Consider for a moment these features: It's quieter, it has automatic temperature control and sleek new styling: It's got to be a new car, right? Actually, it's a refrigerator. Food stays cold so it doesn't go bad in a refrigerator. A car gets you where you want to go. Both are benefits and they're the main reason people buy them. If you're selling abstract or esoteric web-based services, you'll need to get the benefits across quickly and clearly lest your prospects bounce right off your site because they can't get past the features to find out how you can help them.

"I can do my own SEO copy writing"

You'll notice a few words highlighted in this copy. Frankly, they're the keywords for search engine optimization that will get our website ranked higher on Google. While you can likely come up with some keywords that pertain to your company, good SEO copywriters don't guess, they use analytics to find the best keywords and to determine keyword density. For example, I know that the keyword phrase "website copywriting services" got 5,400 searches on Google last month and that there are 1,330,000 web pages that have this keyword phrase, yielding a search/competition ratio of 0.00406. Compare that to the keyword phrase web site copywriting, which got only 2,900 search, but has 19,600,000 competing pages and a search/competition ratio of only 0.00015. That small change in wording makes for a drastically different result in your success at climbing search engines.

By John Decker


Why "design" should always take a back seat to SEO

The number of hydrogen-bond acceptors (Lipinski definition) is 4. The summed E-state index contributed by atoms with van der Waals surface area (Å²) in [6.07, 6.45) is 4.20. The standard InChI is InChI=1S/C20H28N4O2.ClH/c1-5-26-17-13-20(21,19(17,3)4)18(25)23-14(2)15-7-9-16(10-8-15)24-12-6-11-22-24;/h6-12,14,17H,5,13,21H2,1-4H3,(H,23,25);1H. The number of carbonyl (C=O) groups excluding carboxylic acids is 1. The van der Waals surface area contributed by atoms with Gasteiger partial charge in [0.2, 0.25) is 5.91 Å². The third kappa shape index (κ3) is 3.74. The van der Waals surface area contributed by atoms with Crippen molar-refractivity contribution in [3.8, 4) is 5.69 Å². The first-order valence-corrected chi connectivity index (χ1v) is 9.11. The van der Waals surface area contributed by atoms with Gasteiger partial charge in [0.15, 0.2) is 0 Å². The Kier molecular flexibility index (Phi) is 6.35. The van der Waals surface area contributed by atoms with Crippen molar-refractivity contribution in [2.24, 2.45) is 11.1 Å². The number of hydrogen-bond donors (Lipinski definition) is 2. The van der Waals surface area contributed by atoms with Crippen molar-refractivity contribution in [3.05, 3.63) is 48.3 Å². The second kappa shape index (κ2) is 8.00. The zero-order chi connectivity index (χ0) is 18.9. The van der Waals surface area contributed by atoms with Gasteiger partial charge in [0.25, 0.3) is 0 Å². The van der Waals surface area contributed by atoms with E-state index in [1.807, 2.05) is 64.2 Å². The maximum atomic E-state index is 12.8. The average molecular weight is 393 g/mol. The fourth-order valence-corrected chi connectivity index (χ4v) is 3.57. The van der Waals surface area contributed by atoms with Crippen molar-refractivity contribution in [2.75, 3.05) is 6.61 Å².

While black-clothes wearing, sucked-in-cheek web designers may cringe, the time of designing super flighty, flashy website designs is over. Website design and development is still important, but unfortunately many firms lose track of what matters. First, your website needs to be found. You can win every design award in the country, but if your site is not easily found Google, it's invisible Second; a good web design should contain clean, simple and connected design elements.

Go for clean and simple

Think of Shaker furniture. It is highly sought after because making something simple, highly useable and pleasing from a design standpoint pays off both esthetically and functionally. The same is true for a web page going for usability and pleasing design will win every time.

Navigate to sensibility

Quirky navigation schemes might seem cool and innovative but study after study proves that they only contribute to high bounce rates. Web customers are impatient. When they can't find what they want they'll quickly leave your site and go elsewhere. Navigation should follow a pattern that people are used to. No one copyrights a navigation structure. Find one that you think works great then copy it.

Connect the dots to consistency

The Interior pages of your site should have a design scheme that follows that of the home page. People want to feel connected to the rest of the site. Taking them on a wild design ride in the inner reaches of your site might make them queasy or at least unsure of why they're there

Make it easy to contact you

I just got off a large, national non-profit website where I spent a half-hour looking for their contact information. I finally gave up. Make sure that doesn't happen on your site. Make you phone number, email and other contact information visible and easy to get to right on the home page.

Be fresh and inviting

Content is king. If you have to make a budget choice between design and actual new content, content should win every time. It's the best way to engage customers and move your site up in the search engine ladder.

By Nate Tennant